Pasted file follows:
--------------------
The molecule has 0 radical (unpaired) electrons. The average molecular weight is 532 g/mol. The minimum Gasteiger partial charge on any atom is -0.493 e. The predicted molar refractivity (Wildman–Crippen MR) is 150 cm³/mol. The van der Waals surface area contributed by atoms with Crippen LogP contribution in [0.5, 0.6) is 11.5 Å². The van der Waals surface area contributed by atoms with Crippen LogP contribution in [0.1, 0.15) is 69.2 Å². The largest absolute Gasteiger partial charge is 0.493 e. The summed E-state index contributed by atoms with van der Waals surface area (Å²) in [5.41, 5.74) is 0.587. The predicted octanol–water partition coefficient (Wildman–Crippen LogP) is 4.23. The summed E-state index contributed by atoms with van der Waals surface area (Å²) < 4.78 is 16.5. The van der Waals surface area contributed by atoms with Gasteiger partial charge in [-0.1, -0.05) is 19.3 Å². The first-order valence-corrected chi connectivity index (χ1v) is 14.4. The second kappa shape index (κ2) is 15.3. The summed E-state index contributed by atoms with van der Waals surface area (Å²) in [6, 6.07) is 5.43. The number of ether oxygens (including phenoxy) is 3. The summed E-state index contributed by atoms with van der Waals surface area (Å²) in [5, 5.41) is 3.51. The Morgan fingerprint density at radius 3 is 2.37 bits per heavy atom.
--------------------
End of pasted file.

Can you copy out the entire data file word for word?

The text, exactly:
The molecule has 0 radical (unpaired) electrons. The average molecular weight is 532 g/mol. The minimum Gasteiger partial charge on any atom is -0.493 e. The predicted molar refractivity (Wildman–Crippen MR) is 150 cm³/mol. The van der Waals surface area contributed by atoms with Crippen LogP contribution in [0.5, 0.6) is 11.5 Å². The van der Waals surface area contributed by atoms with Crippen LogP contribution in [0.1, 0.15) is 69.2 Å². The largest absolute Gasteiger partial charge is 0.493 e. The summed E-state index contributed by atoms with van der Waals surface area (Å²) in [5.41, 5.74) is 0.587. The predicted octanol–water partition coefficient (Wildman–Crippen LogP) is 4.23. The summed E-state index contributed by atoms with van der Waals surface area (Å²) < 4.78 is 16.5. The van der Waals surface area contributed by atoms with Gasteiger partial charge in [-0.1, -0.05) is 19.3 Å². The first-order valence-corrected chi connectivity index (χ1v) is 14.4. The second kappa shape index (κ2) is 15.3. The summed E-state index contributed by atoms with van der Waals surface area (Å²) in [6, 6.07) is 5.43. The number of ether oxygens (including phenoxy) is 3. The summed E-state index contributed by atoms with van der Waals surface area (Å²) in [5, 5.41) is 3.51. The Morgan fingerprint density at radius 3 is 2.37 bits per heavy atom.